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Dispatch riders also continued to use motorcycles in significant numbers, long after their official elimination, for the same reasons as military police.  This frequently published photo shows Private Robert Vance, a dispatch rider in the 2nd Armored Division, in July 1944, during the breakout from Normandy at Saint-Lo.  Rarely mentioned along with the photograph is that Vance had shortly earlier been caught in an artillery barrage and trapped in a ditch for 45 minutes before he could complete his mission.  He was most likely not making a dramatic Marlboro Man-like pose; he was probably genuinely tired and not particularly happy about a cameraman bothering him for a photo.

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The sole exceptions in the U.S. armed forces in using more motorcycles as the war progressed were the airborne divisions.  With Jeeps and other vehicles impossible to air-drop in large numbers, two wheeled vehicles of various types, delivered by glider, were widely used in airborne units.  They first used bicycles, along with a few motorcycles in each division’s military police platoon, then added over 200 Cushman motor scooters and Simplex Servicycle motorized bicycles in 1944, finally adding 12 motorcycles to the division scout platoon in 1945.  This photo shows 101st Airborne Division troops disembarking from a glider during a training exercise in England in May 1944, just prior to D-Day.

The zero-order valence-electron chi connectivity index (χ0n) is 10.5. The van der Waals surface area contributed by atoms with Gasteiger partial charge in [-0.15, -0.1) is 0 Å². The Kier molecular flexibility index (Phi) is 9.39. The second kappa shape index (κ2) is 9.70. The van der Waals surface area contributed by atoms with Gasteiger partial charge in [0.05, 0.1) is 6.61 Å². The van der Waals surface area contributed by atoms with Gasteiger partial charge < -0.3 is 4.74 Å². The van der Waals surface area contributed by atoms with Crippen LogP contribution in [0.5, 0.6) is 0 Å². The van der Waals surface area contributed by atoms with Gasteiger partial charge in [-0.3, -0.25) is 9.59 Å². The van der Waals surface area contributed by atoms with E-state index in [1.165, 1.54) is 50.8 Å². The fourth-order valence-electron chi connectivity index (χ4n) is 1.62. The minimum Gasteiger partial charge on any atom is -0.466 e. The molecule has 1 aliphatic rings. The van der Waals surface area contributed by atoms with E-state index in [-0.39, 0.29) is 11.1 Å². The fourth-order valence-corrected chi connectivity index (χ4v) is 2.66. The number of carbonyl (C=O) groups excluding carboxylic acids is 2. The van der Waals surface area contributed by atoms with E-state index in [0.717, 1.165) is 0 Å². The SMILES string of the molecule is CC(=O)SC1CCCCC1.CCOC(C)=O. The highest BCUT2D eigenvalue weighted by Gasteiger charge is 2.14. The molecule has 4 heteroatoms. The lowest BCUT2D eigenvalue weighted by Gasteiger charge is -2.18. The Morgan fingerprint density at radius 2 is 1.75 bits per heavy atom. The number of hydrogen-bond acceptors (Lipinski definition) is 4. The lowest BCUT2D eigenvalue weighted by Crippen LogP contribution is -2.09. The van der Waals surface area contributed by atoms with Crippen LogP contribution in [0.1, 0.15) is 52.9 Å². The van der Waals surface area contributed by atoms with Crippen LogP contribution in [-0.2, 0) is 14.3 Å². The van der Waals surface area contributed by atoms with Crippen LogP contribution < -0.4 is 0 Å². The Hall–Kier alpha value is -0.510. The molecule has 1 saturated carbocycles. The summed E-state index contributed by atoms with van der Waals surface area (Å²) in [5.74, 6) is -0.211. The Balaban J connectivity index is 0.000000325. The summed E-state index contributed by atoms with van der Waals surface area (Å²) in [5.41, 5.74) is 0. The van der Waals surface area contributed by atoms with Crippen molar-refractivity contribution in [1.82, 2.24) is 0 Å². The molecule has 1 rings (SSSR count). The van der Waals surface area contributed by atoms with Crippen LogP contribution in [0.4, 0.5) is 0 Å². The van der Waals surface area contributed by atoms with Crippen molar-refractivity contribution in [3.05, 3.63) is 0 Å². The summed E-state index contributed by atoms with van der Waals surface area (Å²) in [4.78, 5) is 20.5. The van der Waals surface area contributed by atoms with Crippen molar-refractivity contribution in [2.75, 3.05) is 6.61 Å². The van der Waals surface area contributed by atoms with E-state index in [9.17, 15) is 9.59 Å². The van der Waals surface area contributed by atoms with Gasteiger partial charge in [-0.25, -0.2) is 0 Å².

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Some WLAs ended up in more interesting situations than most.  Colonel (then Lieutenant Colonel) William O. Darby, founder of the modern U.S. Army Rangers during the Second World War, rode this WLA in Algeria during Operation Torch in November 1942, during his 1st Ranger Battalion’s first action.  Another WLA was the ride of a private named James Carroll when he unwittingly became a local and national hero in Belgium, invited annually to return as an honored guest of Belgian royalty and other dignitaries and ordinary people.


The U.S. military’s use of the WLA was only a fraction of its wartime story, though.  Harley-Davidson produced a total of 57,565 WLAs during the war, of which 34,162 – almost 60 percent – were exported under Lend-Lease and other military assistance programs.  Australia received 4,200 WLAs; the Free French (shown, preparing to embark for Normandy in July 1944), 589; Brazil, 430; and Nationalist China, 1,000.  Moreover, Canada received 18,020 of a similar model designated the WLC, with the C standing for Canada, with a foot shift/hand clutch and other modifications requested by the Canadian Army.  The U.K. received some WLCs along with over 8,000 Indians, a small part of the over 425,000 military motorcycles that it acquired during the war.  South Africa also ordered its own model, a version of the iron cylinder head WL that the WLA had been based on, purchasing 2,350 directly from Harley-Davidson.